Today, we are doing a two-for-one…specifically, we’re looking at two Walther pistols, the PPX, and the Creed.
Why are we doubling down?
Well, it’s mainly because the PPX and Creed series of pistols are very similar. They were both attempts by Walther to enter the budget pistol market.
I’m not exaggerating when I say the gun-buying public missed out on the PPX and Creed series of handguns.
Today we are going to cover the rise and fall of both pistols.
Table of Contents
Two Pistols, One Goal
Walther wanted to produce an affordable pistol to tap into a different target market. The company has a long history of making very nice, albeit very underrated, pistols.
However, guns like the PPS, the PPQ, and the P99 are often ignored by the American market regardless of how excellent they are. Walther decided to cast a wider net and look to secure a part of the market that purchases Taurus, SCCY, Canik, and other budget-minded pistols.
While Walther pistols aren’t particularly expensive guns, often in the same price range as offerings from Glock and Sig, the PPX and Creed would compete with much more affordable pistols.
Humble Beginnings with the PPX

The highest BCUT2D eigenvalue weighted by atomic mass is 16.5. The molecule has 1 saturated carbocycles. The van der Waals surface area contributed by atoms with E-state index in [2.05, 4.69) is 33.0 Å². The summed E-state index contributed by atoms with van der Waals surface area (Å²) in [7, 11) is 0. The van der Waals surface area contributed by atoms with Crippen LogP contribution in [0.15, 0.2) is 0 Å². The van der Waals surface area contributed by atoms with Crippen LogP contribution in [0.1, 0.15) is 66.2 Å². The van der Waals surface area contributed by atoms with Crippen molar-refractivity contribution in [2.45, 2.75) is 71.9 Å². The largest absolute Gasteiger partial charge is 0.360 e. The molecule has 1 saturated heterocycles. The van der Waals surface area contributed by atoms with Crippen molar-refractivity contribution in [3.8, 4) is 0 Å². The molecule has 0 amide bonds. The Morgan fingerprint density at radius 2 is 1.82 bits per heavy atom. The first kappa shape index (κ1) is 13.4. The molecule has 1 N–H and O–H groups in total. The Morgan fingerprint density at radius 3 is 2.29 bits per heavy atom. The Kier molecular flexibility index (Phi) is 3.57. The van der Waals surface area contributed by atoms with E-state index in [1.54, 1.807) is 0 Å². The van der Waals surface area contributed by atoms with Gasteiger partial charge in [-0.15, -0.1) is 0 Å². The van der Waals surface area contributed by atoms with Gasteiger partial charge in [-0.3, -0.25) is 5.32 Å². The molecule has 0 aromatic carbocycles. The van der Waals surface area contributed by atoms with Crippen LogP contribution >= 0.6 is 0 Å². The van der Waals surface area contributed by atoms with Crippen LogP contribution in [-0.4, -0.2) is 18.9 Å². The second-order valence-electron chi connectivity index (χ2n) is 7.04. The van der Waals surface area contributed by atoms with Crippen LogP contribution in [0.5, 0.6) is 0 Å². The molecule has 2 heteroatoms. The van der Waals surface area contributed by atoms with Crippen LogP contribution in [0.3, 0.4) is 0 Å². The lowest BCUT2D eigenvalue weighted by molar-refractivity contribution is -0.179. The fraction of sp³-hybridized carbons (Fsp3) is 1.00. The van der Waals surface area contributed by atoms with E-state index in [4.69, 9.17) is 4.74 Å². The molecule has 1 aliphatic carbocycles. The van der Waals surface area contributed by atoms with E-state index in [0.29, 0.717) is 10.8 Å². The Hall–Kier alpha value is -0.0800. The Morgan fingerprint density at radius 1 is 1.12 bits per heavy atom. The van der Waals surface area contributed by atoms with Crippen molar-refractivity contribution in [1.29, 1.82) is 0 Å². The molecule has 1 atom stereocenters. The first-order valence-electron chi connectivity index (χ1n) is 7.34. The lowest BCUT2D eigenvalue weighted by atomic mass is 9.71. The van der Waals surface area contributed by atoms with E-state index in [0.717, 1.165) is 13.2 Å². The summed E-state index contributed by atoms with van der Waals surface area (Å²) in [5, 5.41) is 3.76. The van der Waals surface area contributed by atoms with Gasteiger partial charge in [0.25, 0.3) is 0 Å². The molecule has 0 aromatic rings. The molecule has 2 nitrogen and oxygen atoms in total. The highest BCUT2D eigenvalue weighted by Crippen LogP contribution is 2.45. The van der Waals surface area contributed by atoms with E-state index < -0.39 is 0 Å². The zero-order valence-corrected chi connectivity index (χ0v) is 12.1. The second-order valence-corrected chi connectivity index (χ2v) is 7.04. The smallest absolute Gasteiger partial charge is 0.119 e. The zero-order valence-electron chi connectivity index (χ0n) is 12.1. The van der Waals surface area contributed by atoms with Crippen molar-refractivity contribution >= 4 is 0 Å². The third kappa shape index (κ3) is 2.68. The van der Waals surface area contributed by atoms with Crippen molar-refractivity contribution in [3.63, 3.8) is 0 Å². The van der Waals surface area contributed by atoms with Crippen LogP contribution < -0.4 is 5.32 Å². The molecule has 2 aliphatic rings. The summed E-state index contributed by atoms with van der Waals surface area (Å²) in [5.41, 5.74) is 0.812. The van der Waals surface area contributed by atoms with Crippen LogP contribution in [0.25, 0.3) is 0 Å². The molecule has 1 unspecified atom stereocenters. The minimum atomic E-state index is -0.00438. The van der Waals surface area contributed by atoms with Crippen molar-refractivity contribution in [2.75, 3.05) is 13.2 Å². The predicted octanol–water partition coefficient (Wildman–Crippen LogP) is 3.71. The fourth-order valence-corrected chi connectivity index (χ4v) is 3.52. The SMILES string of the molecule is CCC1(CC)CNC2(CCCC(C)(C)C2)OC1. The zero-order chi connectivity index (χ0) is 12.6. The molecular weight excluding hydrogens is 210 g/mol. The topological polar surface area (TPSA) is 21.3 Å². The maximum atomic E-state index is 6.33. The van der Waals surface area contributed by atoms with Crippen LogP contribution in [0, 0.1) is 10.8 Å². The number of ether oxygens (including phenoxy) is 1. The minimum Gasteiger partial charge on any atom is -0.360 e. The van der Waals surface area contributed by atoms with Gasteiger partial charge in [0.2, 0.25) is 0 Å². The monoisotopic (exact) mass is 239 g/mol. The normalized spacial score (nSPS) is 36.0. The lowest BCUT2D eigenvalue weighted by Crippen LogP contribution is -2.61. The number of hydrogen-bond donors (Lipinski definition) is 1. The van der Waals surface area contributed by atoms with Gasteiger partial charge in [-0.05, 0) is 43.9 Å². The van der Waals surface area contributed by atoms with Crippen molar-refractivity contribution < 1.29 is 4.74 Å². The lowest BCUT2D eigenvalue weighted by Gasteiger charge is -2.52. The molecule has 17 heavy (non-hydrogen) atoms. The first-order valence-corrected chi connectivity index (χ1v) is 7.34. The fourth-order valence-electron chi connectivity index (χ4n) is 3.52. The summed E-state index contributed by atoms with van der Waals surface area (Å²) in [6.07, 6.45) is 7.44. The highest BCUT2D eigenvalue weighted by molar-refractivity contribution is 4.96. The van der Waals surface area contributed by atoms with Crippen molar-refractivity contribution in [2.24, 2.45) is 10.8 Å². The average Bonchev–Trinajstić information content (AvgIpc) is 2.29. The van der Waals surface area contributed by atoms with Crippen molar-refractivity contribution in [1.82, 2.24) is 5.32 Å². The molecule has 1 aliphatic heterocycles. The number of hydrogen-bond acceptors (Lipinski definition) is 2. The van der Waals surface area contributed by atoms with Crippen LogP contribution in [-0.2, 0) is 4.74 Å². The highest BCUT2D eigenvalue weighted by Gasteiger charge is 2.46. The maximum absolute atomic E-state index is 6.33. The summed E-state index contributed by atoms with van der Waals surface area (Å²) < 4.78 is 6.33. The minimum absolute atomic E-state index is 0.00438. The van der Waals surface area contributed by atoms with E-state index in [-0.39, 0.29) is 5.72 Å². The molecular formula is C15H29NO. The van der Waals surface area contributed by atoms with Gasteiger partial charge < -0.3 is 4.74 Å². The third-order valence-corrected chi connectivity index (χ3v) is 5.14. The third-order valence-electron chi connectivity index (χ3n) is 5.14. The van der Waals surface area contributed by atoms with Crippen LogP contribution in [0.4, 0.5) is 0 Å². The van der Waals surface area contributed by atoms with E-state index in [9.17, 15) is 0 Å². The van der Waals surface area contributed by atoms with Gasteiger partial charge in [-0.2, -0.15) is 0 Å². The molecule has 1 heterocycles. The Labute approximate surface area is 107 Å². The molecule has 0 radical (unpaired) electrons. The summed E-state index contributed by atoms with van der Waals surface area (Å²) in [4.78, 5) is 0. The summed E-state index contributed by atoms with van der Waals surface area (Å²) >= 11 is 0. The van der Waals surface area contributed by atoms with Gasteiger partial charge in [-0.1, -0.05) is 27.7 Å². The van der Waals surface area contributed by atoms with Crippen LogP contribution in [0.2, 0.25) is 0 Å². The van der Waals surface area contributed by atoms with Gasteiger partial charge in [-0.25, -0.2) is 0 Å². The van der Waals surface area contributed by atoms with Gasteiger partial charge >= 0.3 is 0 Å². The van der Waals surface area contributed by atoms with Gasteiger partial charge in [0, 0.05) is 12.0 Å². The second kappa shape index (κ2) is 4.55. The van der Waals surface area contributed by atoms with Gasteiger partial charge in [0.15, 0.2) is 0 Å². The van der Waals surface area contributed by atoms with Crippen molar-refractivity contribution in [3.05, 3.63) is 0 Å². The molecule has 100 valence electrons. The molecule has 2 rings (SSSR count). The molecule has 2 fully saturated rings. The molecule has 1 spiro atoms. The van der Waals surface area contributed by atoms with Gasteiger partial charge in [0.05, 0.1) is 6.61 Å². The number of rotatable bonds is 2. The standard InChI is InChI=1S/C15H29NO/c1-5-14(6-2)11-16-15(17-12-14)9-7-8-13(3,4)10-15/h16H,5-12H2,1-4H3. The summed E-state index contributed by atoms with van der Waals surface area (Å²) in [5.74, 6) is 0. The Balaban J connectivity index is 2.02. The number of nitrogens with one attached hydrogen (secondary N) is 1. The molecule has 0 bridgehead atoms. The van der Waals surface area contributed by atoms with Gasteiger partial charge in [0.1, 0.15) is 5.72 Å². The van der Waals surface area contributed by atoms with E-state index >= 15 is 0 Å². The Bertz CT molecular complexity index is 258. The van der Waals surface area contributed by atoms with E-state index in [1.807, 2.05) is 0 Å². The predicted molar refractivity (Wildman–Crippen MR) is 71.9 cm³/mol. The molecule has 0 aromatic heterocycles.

The PPX came first and, by all accounts, was a fantastic pistol.
After reading dozens of reviews on the PPX, I decided to take the plunge. My local gun store had one for $250! Not only that, but Walther offered a mail-in rebate offer.
If you purchased a PPX, they would send you two extra magazines, a holster, and a dual mag pouch for free.
In 2013, I had just left the Marine Corps, and my funds were tight. Seeing that deal, I just had to pull the trigger!
I already had handguns, but they were budget 1911s and cheaper revolvers, neither of which were super reliable. After some consideration, I decided I wanted a modern 9mm for home defense with a double-stack magazine that had a rail and would be reliable.
My PPX performed admirably and was fun to shoot, but man, it was ugly. I got serious Hi-Point vibes from the PPX.
The bore axis was high, the grip lacked replaceable backstraps, and it used a unique barrel design that was completely new.
Walther labeled the PPX as double-action-only pistol, but only technically speaking. The gun mixes the Glock partially cocked design with a bobbed hammer to provide a very light and pleasant trigger.
Technically it finishes cocking the gun and fires, but it doesn’t offer true DAO double-strike capability. However, It worked and, honestly, was an awesome trigger. Despite these design features, the PPX proved to be an accurate and capable weapon.
The polymer frame and massive slide didn’t give you the slim, sleek, and sexy design of something like a Walther PPK, but it worked. Plus, at $250 to $300, it gave you a name-brand gun from a company with an excellent reputation.
You could get the PPX in a standard black or stainless finish, and an SD model with a threaded barrel was also available. Besides being a little ugly, it was hard not to love this gun.
The New Creed
Despite being a solid gun, there were some complaints about the PPX, and Walther aimed to address them with the Creed.